- Josef Pieper: The team of four - cleverness, justice, bravery, moderation . Munich 1998, ISBN 3-466-40171-2 .
- Siegbert A. Warwitz: Search for meaning in risk. Life in growing rings. 2nd, expanded edition. Schneider, Baltmannsweiler 2016, ISBN 978-3-8340-1620-1 .
- Martin R. Schütz: Journalistic Virtues. Guard rails of a professional ethic. Westdeutscher Verlag, Wiesbaden 2003, e- ISBN 978-3-322-80490-7 , pp. 182-192.
- Wolfgang Pfeifer (Ed.): Etymological Dictionary of German , Volume 2 (M – Z), 2nd, reviewed edition, Berlin 1993, column 1412 f.
- P.-A. Gauthier: The fortitude . In: Working group of theologians (ed.): The Catholic world of faith - guidance and teaching. 3. Edition. Herder, Freiburg 1960, Vol. 2: Moraltheologie, p. 831 (833).
- Aristotle: Nicomachean Ethics. Translated by Franz Dirlmeier. Reclam, Stuttgart 2004.
- Aristotle: The Nicomachean Ethics . Translated by Olog Gigon. Artemis & Winkler, Düsseldorf / Zurich 2001, explanations [to III 9], p. 488.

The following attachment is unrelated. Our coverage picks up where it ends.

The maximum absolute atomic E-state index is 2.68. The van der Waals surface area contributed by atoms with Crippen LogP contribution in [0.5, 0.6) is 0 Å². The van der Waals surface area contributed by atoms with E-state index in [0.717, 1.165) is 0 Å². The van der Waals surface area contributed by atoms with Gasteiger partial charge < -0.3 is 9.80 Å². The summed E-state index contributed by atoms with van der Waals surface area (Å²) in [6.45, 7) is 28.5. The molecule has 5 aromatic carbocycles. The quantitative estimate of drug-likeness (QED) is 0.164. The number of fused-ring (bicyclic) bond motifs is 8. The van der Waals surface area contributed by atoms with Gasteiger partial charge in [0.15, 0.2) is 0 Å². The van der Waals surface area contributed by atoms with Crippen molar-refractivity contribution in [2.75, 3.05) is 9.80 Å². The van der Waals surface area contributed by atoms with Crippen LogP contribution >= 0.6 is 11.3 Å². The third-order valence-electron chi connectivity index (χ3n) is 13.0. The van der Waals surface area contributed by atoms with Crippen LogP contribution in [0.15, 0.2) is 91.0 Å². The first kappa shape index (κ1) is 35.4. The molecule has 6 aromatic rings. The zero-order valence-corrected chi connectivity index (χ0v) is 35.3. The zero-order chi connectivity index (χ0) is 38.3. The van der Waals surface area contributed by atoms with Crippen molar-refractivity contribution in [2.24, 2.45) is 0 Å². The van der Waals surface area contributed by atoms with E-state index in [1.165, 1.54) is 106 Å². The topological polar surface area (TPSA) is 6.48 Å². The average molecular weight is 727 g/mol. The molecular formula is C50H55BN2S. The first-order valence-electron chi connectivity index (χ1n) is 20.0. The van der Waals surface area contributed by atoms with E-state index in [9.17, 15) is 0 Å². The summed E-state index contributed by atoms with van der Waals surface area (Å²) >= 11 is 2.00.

- Aristotle: The Nicomachean Ethics. Translated by Olog Gigon. Artemis & Winkler, Düsseldorf / Zurich 2001, III, 10; 1115b, p. 119.
- Aristotle: The Nicomachean Ethics. Translated by Olog Gigon. Artemis & Winkler, Düsseldorf, Zurich 2001, III, 9.
- The the Nibelungs. Bilingual, Middle High German-New High German; edited and transmitted by Helmut De Boor. 4th edition, Leipzig 1992
- Josef Pieper: From the sense of bravery. 8th, revised edition, Munich 1963, p. 27 f.
- Siegbert A. Warwitz: Daring and bravery as power-creating factors. In: Ders .: Search for meaning in risk. Life in growing rings. 2nd, extended edition, Schneider, Baltmannsweiler 2016, pp. 41–44, here: 42.